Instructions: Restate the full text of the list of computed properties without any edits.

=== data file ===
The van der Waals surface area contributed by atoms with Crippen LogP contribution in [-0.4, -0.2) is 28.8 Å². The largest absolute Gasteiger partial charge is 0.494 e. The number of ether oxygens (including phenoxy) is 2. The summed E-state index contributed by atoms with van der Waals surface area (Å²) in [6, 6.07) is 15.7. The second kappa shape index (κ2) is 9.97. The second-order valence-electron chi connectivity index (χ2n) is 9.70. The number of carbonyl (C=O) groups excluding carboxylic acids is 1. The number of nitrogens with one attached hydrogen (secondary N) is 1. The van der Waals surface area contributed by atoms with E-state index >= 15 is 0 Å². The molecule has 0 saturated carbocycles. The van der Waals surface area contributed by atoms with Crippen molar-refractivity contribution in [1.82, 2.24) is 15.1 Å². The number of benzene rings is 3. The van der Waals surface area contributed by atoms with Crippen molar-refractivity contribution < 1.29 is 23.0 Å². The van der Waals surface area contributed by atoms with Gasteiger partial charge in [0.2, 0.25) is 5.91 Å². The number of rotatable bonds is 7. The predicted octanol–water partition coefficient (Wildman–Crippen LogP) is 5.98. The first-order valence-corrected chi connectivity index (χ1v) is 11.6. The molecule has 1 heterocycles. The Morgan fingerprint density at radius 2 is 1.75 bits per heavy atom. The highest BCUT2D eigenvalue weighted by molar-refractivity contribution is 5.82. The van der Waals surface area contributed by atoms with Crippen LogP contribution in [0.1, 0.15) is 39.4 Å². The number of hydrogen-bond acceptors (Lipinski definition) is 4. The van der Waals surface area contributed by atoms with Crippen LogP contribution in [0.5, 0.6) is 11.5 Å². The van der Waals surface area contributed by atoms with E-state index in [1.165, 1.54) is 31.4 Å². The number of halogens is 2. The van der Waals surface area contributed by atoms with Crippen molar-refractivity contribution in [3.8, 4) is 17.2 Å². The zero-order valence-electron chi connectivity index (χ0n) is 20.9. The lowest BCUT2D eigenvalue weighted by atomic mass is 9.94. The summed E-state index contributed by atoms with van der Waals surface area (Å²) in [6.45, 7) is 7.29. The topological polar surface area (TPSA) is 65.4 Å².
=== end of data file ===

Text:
The van der Waals surface area contributed by atoms with Crippen LogP contribution in [-0.4, -0.2) is 28.8 Å². The largest absolute Gasteiger partial charge is 0.494 e. The number of ether oxygens (including phenoxy) is 2. The summed E-state index contributed by atoms with van der Waals surface area (Å²) in [6, 6.07) is 15.7. The second kappa shape index (κ2) is 9.97. The second-order valence-electron chi connectivity index (χ2n) is 9.70. The number of carbonyl (C=O) groups excluding carboxylic acids is 1. The number of nitrogens with one attached hydrogen (secondary N) is 1. The van der Waals surface area contributed by atoms with E-state index >= 15 is 0 Å². The molecule has 0 saturated carbocycles. The van der Waals surface area contributed by atoms with Crippen molar-refractivity contribution in [1.82, 2.24) is 15.1 Å². The number of benzene rings is 3. The van der Waals surface area contributed by atoms with Crippen molar-refractivity contribution < 1.29 is 23.0 Å². The van der Waals surface area contributed by atoms with Gasteiger partial charge in [0.2, 0.25) is 5.91 Å². The number of rotatable bonds is 7. The predicted octanol–water partition coefficient (Wildman–Crippen LogP) is 5.98. The first-order valence-corrected chi connectivity index (χ1v) is 11.6. The molecule has 1 heterocycles. The Morgan fingerprint density at radius 2 is 1.75 bits per heavy atom. The highest BCUT2D eigenvalue weighted by molar-refractivity contribution is 5.82. The van der Waals surface area contributed by atoms with Crippen LogP contribution in [0.1, 0.15) is 39.4 Å². The number of hydrogen-bond acceptors (Lipinski definition) is 4. The van der Waals surface area contributed by atoms with Crippen LogP contribution in [0.5, 0.6) is 11.5 Å². The van der Waals surface area contributed by atoms with E-state index in [1.165, 1.54) is 31.4 Å². The number of halogens is 2. The van der Waals surface area contributed by atoms with Crippen molar-refractivity contribution in [3.8, 4) is 17.2 Å². The zero-order valence-electron chi connectivity index (χ0n) is 20.9. The lowest BCUT2D eigenvalue weighted by atomic mass is 9.94. The summed E-state index contributed by atoms with van der Waals surface area (Å²) in [6.45, 7) is 7.29. The topological polar surface area (TPSA) is 65.4 Å².